2022 concluded with a dramatic lead for Independence, rooted in reaction to the Supreme Court’s decision that the Scottish Parliament had no power to call an Independence Referendum. Whilst that was, in my view, always going to be the obvious and logical constitutional conclusion, it did trigger a little bit of a surge in support for both Independence and for the SNP in particular. That it was a brief flareup is demonstrated by the fact that whereas the final 5 polls of 2022 split 4:1 in favour of Independence, the first 5 polls of 2023 split exactly the opposite way.

Support for the Union therefore pulled into the lead even before the end of January by this simple averaging measure. It further increased its advantage during the SNP’s brutal leadership contest, and then remained roughly steady right up until September brought a couple of polls with leads for Independence, including a surprising one from Opinium, meaning it wasn’t just the usual suspects Ipsos and Find Out Now.

Those narrowed things enough that when Ipsos published what turned out to be the final poll of the year, Independence squeaked into an absolutely tiny lead to end the year ahead. At this point I emphasise that this is entirely down to the polls included in the average, and that those nonetheless split 3:2 in favour of the Union. I don’t think this is a “real” lead for Independence, and (trying desperately to minimise people being mad at me) if I was trying to rig figures in favour of Independence I wouldn’t be writing “hey I actually think this is slightly off, I don’t think there currently is a lead”! This is just what the numbers say and I’ve got to roll with them!

That said, the lead for the Union I think does exist in reality would be pretty small. Even if I were to fully lift my exclusion of Redfield & Wilton, the figures come out at 47.4% No vs 46.4% Yes, just a 1% lead. That’s only a slender advantage, and in statistical terms (though mitigated by averaging) near enough a dead heat. Given how close this continues to run, you’d have to be daft to be the kind of person I do occasionally see pop up confidently declaring that Independence is “dead”. 

Independence Polling Average Through 2023 (Excluding Don't Know)

When you look at things excluding Don’t Knows, obviously it’s all much the same, with No peaking by the end of the SNP’s leadership election, then a narrowing later in the year. Due to rounding, we don’t actually see an Independence lead on this side of things, and in fact the 5-poll average finishes bang on a 50-50 tie. Again, I think this is slightly overegging the reality of Independence support at the moment, and if I lift my Redfield & Wilton exclusion briefly it’s 50.6% for the Union vs 49.4% for Yes.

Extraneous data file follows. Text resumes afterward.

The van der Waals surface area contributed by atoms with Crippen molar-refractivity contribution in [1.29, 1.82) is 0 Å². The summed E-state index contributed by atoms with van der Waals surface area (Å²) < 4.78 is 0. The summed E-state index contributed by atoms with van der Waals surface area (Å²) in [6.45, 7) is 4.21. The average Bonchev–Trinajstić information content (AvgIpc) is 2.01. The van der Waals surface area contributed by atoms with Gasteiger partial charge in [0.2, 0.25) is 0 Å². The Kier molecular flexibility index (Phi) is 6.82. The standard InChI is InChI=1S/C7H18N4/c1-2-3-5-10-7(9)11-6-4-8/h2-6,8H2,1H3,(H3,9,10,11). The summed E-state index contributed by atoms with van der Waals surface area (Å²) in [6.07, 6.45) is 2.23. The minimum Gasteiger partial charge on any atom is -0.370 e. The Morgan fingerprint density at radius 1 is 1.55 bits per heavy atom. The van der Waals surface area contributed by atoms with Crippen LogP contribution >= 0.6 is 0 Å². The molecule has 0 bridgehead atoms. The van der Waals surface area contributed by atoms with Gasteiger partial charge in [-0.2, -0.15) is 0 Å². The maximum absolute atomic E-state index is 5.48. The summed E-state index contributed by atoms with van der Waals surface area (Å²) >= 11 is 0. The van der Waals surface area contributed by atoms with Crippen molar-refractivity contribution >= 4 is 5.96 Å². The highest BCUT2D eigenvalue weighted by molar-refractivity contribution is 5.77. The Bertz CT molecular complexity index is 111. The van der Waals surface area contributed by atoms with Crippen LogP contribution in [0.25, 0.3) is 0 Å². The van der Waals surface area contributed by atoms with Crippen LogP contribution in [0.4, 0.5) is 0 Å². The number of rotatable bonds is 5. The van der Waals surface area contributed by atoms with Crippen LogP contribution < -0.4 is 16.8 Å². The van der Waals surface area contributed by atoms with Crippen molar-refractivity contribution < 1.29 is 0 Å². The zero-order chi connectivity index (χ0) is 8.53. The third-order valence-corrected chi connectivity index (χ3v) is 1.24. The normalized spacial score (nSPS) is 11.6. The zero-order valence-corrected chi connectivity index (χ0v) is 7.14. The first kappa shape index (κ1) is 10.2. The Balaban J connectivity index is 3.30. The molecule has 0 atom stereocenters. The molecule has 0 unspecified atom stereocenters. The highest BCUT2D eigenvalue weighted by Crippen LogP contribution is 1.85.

Independence Polling Average Q4 2023

Changes here are versus Q4 2022 and, for the pure No:Yes figures, the 2014 referendum. Remember we’re dealing with just three polls for this quarterly average, as opposed to the five above.

Although the overall ratio of polls for Q4 goes 2:1 in terms of leads for the Union, the relative strength of the outlying Ipsos leads to a very marginal lead for Independence by both measures, keeping it very narrowly ahead even after excluding don’t knows. It’s nonetheless down on where it was in the same quarter last year, further demonstrating that the increase we saw following the judgement was just a flash in the pan.

What’s really interesting about this though is how dramatically different it is to Parliamentary polling if you’re totting up parties by constitutional preference. Even if we compare against the figures including don’t knows here, support for Independence is running exactly 4% ahead of the combined support for the SNP, Greens and Alba on the list, and 7.3% ahead after excluding them. Last year the figures were -1.3% and 2.5%, respectively.

In other words, last year support for both Independence and the parties backing it was nearly identical, yet this year Independence is markedly ahead of its advocates. That suggests that at least for the time being, most of the party switchers aren’t actually constitutional switchers. That’s important to bear in mind when people – and, it exasperates me to say, actual elected MPs and MSPs on both sides – start playing the game of tallying up party votes as constitutional proxies. We know it’s not that simple, and it’s also silly when we get standalone constitutional polling!

Council Area Projection

Please see this page for how projections work and important caveats.